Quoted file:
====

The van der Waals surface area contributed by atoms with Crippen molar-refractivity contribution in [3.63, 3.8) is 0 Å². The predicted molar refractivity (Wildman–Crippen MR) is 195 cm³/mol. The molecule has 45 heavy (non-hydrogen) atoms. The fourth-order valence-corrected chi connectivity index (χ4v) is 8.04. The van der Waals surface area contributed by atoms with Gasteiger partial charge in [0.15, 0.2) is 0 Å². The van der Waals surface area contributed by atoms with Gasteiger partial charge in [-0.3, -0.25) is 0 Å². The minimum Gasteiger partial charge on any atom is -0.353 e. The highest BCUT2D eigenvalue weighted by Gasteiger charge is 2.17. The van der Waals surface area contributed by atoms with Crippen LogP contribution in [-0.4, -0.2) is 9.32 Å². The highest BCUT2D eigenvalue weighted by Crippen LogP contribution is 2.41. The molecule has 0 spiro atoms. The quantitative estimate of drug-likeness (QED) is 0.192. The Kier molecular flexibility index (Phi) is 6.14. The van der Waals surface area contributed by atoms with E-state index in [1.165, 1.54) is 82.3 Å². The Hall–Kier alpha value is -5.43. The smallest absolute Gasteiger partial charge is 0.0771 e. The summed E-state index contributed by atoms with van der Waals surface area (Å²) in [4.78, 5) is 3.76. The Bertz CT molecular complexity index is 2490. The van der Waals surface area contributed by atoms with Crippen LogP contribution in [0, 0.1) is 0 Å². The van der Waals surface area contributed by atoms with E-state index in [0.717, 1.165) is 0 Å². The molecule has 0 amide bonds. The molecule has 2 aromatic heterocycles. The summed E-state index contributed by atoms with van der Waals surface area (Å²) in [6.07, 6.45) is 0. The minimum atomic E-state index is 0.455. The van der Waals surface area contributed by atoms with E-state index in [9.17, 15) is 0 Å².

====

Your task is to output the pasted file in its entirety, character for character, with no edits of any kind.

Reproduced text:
The van der Waals surface area contributed by atoms with Crippen molar-refractivity contribution in [3.63, 3.8) is 0 Å². The predicted molar refractivity (Wildman–Crippen MR) is 195 cm³/mol. The molecule has 45 heavy (non-hydrogen) atoms. The fourth-order valence-corrected chi connectivity index (χ4v) is 8.04. The van der Waals surface area contributed by atoms with Gasteiger partial charge in [0.15, 0.2) is 0 Å². The van der Waals surface area contributed by atoms with Gasteiger partial charge in [-0.3, -0.25) is 0 Å². The minimum Gasteiger partial charge on any atom is -0.353 e. The highest BCUT2D eigenvalue weighted by Gasteiger charge is 2.17. The van der Waals surface area contributed by atoms with Crippen LogP contribution in [-0.4, -0.2) is 9.32 Å². The highest BCUT2D eigenvalue weighted by Crippen LogP contribution is 2.41. The molecule has 0 spiro atoms. The quantitative estimate of drug-likeness (QED) is 0.192. The Kier molecular flexibility index (Phi) is 6.14. The van der Waals surface area contributed by atoms with E-state index in [1.165, 1.54) is 82.3 Å². The Hall–Kier alpha value is -5.43. The smallest absolute Gasteiger partial charge is 0.0771 e. The summed E-state index contributed by atoms with van der Waals surface area (Å²) in [4.78, 5) is 3.76. The Bertz CT molecular complexity index is 2490. The van der Waals surface area contributed by atoms with Crippen LogP contribution in [0, 0.1) is 0 Å². The van der Waals surface area contributed by atoms with E-state index in [0.717, 1.165) is 0 Å². The molecule has 0 amide bonds. The molecule has 2 aromatic heterocycles. The summed E-state index contributed by atoms with van der Waals surface area (Å²) in [6.07, 6.45) is 0. The minimum atomic E-state index is 0.455. The van der Waals surface area contributed by atoms with E-state index in [9.17, 15) is 0 Å².